중앙데일리

Who watches the Web: Portal is hiring censors

June 04,2007
JEJU ― At the Daum Clean Center in downtown Jeju, the sound of clicking never stops. As if snipping out tumors with surgical scissors, 126 employees scour the Daum portal Web site for “bad” content and delete it with a mouse click.
Operating around the clock in three shifts of 42 each, these cyber censors target adult videos, copyright-sensitive videos, and offensive and abusive language in text posts.
The monitors have a special program running on their computers, and sit in partitioned cubicles like telephone operators. The software, called “X Keeper,” helps the screeners look at six random still shots from videos, which are all less than 10 minutes long. If they see any suspicious content or suggestive titles, they look through the entire clip to determine whether or not the video is appropriate for the site. This particular monitoring service is run by Daum Service, an affiliate of Daum Communications established just three months ago.
About 10,000 videos are posted every day on the Daum video portal service “tv pot,” and of them, about 200 to 300 are deleted. “Between 9 a.m. and 6 p.m. I went through about 1,770 clips and deleted nine”, said Hyun Won-il, a monitoring agent.
Portal companies are increasingly troubled by inappropriate videos as the Web becomes a video medium. Yahoo! Korea was criticized for a porn video that was posted for a few hours on its front page before it was deleted, and all the portals have taken flak for not monitoring such material on a more timely basis.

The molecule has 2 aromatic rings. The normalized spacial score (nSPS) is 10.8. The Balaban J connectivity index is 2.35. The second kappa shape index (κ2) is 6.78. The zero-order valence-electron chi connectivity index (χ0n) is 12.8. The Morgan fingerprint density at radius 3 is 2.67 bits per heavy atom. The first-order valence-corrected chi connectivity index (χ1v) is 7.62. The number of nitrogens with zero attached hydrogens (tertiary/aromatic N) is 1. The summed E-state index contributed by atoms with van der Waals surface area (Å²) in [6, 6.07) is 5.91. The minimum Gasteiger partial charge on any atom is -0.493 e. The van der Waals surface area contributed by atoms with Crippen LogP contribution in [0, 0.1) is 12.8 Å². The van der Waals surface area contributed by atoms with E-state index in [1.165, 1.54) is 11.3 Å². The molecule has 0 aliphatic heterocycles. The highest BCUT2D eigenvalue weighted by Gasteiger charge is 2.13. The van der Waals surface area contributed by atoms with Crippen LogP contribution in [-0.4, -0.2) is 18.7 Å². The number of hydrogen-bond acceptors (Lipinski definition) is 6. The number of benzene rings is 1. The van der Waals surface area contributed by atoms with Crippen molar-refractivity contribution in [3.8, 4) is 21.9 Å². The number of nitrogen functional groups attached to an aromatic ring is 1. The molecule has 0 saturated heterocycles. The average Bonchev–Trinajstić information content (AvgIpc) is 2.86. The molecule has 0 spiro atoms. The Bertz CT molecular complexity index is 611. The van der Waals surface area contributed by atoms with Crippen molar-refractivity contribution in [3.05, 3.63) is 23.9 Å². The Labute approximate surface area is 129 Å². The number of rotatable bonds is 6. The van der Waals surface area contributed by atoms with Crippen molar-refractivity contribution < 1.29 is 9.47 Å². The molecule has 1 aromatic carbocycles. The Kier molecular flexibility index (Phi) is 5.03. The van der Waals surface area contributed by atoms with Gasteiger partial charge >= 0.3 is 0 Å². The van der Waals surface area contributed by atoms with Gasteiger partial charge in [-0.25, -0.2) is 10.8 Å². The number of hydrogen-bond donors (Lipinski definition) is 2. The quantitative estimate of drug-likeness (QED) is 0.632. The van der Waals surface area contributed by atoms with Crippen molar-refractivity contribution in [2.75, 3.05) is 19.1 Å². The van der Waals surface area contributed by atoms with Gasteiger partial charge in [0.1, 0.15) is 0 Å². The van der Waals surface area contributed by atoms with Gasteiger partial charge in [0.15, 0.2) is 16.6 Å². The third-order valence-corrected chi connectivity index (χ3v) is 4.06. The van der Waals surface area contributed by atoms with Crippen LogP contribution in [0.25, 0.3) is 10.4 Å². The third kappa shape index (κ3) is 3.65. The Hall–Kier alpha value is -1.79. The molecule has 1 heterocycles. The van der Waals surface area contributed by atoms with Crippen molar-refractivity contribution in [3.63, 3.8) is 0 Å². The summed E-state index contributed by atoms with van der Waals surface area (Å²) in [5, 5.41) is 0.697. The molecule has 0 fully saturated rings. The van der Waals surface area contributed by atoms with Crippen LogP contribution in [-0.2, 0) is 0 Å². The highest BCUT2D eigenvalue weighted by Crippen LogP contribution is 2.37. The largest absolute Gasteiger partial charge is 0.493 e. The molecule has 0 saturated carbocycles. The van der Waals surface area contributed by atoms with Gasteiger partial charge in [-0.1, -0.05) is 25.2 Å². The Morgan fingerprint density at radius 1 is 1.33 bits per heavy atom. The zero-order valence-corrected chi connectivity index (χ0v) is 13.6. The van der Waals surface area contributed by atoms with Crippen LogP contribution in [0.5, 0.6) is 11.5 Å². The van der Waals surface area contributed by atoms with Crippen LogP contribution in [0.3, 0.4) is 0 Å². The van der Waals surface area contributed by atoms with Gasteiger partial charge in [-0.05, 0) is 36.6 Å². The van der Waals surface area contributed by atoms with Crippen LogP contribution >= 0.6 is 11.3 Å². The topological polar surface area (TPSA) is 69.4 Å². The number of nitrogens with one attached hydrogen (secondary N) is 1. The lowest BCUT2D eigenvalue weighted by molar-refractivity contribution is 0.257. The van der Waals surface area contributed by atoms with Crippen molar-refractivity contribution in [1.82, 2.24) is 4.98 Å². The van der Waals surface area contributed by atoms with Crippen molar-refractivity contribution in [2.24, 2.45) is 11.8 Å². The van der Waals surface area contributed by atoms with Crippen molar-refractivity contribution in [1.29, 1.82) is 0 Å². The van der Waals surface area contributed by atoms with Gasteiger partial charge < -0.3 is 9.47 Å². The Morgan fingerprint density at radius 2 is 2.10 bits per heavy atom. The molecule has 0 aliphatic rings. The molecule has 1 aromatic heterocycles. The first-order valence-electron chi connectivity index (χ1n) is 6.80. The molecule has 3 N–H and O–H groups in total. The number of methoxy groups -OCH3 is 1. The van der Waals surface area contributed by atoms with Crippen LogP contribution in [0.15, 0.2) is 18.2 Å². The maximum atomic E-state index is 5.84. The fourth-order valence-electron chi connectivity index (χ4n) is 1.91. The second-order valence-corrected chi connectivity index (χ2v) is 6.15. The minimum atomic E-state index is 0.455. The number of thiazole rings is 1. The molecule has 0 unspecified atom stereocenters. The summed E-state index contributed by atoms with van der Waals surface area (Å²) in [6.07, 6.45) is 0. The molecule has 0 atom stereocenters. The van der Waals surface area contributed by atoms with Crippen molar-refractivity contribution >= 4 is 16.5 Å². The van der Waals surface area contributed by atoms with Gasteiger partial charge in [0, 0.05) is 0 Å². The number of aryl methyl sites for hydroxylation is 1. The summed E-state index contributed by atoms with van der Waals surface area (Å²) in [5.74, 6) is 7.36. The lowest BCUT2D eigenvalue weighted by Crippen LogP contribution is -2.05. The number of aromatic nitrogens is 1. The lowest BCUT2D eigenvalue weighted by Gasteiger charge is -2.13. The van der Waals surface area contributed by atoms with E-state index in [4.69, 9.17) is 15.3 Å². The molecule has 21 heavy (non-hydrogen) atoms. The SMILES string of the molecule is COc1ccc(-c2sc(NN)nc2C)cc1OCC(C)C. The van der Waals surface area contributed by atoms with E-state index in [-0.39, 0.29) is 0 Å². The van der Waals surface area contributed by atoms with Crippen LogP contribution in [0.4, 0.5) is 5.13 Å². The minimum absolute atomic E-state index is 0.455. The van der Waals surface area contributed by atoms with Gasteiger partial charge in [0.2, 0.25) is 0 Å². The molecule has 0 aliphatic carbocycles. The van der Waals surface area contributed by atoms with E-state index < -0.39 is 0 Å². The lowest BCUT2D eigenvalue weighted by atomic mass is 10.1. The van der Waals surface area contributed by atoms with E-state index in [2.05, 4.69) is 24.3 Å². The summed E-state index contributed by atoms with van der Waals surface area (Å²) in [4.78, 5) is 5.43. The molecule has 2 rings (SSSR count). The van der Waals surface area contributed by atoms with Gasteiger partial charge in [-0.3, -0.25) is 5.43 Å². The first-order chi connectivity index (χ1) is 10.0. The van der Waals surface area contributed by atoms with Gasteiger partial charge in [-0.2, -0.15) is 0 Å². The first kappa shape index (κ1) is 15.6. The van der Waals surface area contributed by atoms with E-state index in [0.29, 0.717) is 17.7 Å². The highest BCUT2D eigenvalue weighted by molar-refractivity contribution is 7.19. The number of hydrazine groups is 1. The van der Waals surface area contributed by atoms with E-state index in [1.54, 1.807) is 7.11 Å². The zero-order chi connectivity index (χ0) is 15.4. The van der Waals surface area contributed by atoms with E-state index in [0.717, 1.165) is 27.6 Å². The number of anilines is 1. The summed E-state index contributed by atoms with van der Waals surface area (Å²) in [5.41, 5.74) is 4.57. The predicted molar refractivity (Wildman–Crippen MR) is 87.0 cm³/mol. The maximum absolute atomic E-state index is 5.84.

Other Daum monitors scour the Web for abusive text, also assisted by a software tool that scans the portal for certain keywords. The agents police public discussion boards and forums, but not private communities.
“About 2,000 comments are left in discussion rooms, and some contain irrelevant content with bad language, which we delete. They amount to about 4 to 5 percent of all comments,” said Kim Sun-hwa, one of the monitors.
Machines and people work together to sift through the massive quantity of information online. The “bad content” that is missed by the human eye appears on screens on the wall, flashing red.
Due the high volume of content and Daum’s plan to expand its video service, the Clean Center plans to increase its staff to 1,000 over the next two years.
“We are also going to develop more precise programs in addition to increasing our manual workforce,” said Kim Cheol, head of Daum Service. “Of course, deleting bad content is not the solution. We have to raise awareness among users about posting such content.”


By Wohn Dong-hee Staff Writer [wohn@joongang.co.kr]



dictionary dictionary | 프린트 메일로보내기 내블로그에 저장